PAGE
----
What desktop browser support is sustainable?


One of the issues that faces anyone developing a web-based project is support for browsers. Since the first graphical browser, Mosaic, debuted in 1993, there has been two decades with cycles of browser fragmentation and consolidation. In the 1990s, the “browser wars” and the newness of the web led to many competing and incompatible browsers. In the early 2000s, the dominance of Internet Explorer reached 90%,  but the release of incompatible IE6, IE7, and IE8 made unified support difficult again.

Now, with HTML5, we are moving into an era in which browsers will increasingly resemble each other in their performance and capabilities. The percent of the “old school” browsers is steadily dropping, with that old bugbear IE6 below 1% for many website audiences. We will soon be in a world with most people running reasonable HTML5 browsers, while a few percent are distributed among a zoo of older and less compatible browsers.

How is this important to sustainability? All sustainability frameworks include a provision to support the maximum number of people with design and engineering. A valuable service must be:

  • Able to be used without degrading its future use, in other words, it is renewable
  • Able to be used by the maximum number of people, with support for “edge” groups, people of different national 0rigins and abilities
  • Able to be used in the future by the same groups as use it now

So, to be sustainable, we have to develop sites that support as many as possible, including the “browser-challenged”. Even if their numbers are dropping, we don’t want to abruptly kick their butt and tell them to get a new browser. In many cases (listen up, techno-utopians) this can’t or won’t be done. For example, many developers in the US are unaware that in China and many other Asian countries, most of the browsers uses are clones of IE, using old versions of its Trident engine. IE6 may be uncommon in the US, but in Asia, it is quite common, running under different clone names.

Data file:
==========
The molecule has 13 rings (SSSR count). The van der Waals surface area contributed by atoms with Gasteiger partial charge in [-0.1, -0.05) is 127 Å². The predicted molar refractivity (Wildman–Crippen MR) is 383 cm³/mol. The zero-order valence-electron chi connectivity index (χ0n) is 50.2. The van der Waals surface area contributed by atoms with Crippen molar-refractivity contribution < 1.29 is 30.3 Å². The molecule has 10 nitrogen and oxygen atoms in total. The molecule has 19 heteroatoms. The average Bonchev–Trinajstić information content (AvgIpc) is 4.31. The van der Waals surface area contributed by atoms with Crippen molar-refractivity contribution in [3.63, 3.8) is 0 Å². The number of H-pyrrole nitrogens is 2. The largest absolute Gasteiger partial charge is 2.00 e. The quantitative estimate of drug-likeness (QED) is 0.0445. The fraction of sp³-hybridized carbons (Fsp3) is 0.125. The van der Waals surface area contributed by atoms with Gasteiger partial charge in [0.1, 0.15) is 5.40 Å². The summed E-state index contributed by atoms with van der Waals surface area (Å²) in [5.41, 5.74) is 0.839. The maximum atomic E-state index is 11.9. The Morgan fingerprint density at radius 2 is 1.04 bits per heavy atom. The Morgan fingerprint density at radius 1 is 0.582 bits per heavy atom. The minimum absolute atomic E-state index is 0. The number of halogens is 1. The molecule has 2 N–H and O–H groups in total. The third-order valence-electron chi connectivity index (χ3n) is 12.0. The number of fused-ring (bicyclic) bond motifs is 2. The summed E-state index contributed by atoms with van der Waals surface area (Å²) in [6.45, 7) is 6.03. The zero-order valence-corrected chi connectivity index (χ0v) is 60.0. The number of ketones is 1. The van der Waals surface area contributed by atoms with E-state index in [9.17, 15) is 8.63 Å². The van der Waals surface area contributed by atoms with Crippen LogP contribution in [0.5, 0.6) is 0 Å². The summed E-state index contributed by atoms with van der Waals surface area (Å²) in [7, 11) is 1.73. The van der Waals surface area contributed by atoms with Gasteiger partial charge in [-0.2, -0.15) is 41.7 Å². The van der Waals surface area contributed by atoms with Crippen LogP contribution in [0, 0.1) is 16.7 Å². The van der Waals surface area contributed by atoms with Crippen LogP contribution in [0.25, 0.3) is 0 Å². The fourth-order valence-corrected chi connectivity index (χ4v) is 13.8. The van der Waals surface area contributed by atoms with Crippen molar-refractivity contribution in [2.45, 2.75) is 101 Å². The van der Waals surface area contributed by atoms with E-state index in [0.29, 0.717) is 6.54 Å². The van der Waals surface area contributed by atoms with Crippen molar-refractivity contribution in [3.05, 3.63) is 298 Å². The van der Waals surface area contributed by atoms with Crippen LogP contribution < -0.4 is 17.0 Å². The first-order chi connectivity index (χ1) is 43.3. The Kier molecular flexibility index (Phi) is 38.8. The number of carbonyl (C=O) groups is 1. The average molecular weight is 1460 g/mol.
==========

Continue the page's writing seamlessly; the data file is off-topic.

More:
Despite this, it is becoming more and more common for developers to advise dropping support for old browsers, and demanding that users take up the new standards. If there was a sustainability feature here (e.g. switching from from polluting to non-polluting detergents) this might be justified, but does an IE6 user really damage the virtual environment. They are simply an inconvenience to the designer, not the end-user. As we have said many times before, “design is the problem”, not any browser-challenged people out there.

So, if we can’t just dump on people using old browsers that we don’t like, what would be a reasonable sustainable virtual design strategy? After all, supporting every browser in existence (there are dozens you have probably never heard of, like NetSurf or Dillo) would be very expensive. At some point, the cost of support is so high that it outweighs the benefit of supporting the browser challenged. Not a problem, but where do we draw the line.

Here are some ideas, specifically for desktop browsers. Mobile is its own world:

UNSUSTAINABLE – demanding that people upgrade their browsers. The reality is that the people who need to upgrade probably won’t and you’ll just be getting rid of the inconvenient part of your audience.

UNSUSTAINABLE – setting an arbitrary cutoff like 5% for browser support. How do you know where to put that exact number? Websites that track browser statistics are unreliable. We need a rationalle for picking 5% or another number that isn’t just “small”